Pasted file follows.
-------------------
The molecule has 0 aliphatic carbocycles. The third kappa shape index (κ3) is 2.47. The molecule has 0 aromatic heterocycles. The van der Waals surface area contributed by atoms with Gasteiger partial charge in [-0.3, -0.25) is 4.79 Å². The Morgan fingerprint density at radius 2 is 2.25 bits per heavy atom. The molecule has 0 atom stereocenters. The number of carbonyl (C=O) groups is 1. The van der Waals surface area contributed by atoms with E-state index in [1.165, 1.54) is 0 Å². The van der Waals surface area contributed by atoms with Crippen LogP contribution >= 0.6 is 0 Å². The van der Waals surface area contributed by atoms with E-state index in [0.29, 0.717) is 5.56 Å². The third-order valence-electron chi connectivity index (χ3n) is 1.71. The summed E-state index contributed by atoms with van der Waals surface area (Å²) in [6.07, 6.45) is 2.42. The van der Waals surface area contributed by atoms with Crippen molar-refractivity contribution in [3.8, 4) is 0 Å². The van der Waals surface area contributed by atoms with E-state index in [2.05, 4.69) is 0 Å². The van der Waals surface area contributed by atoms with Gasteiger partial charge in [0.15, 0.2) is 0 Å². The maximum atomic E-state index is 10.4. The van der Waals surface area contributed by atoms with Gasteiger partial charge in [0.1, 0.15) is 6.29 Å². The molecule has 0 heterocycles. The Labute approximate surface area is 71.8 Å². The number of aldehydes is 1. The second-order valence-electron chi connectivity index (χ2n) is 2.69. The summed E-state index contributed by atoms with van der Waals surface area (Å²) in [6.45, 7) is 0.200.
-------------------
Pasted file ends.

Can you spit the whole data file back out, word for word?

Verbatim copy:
The molecule has 0 aliphatic carbocycles. The third kappa shape index (κ3) is 2.47. The molecule has 0 aromatic heterocycles. The van der Waals surface area contributed by atoms with Gasteiger partial charge in [-0.3, -0.25) is 4.79 Å². The Morgan fingerprint density at radius 2 is 2.25 bits per heavy atom. The molecule has 0 atom stereocenters. The number of carbonyl (C=O) groups is 1. The van der Waals surface area contributed by atoms with E-state index in [1.165, 1.54) is 0 Å². The van der Waals surface area contributed by atoms with Crippen LogP contribution >= 0.6 is 0 Å². The van der Waals surface area contributed by atoms with E-state index in [0.29, 0.717) is 5.56 Å². The third-order valence-electron chi connectivity index (χ3n) is 1.71. The summed E-state index contributed by atoms with van der Waals surface area (Å²) in [6.07, 6.45) is 2.42. The van der Waals surface area contributed by atoms with Crippen molar-refractivity contribution in [3.8, 4) is 0 Å². The van der Waals surface area contributed by atoms with E-state index in [2.05, 4.69) is 0 Å². The van der Waals surface area contributed by atoms with Gasteiger partial charge in [0.15, 0.2) is 0 Å². The maximum atomic E-state index is 10.4. The van der Waals surface area contributed by atoms with Gasteiger partial charge in [0.1, 0.15) is 6.29 Å². The molecule has 0 heterocycles. The Labute approximate surface area is 71.8 Å². The number of aldehydes is 1. The second-order valence-electron chi connectivity index (χ2n) is 2.69. The summed E-state index contributed by atoms with van der Waals surface area (Å²) in [6.45, 7) is 0.200.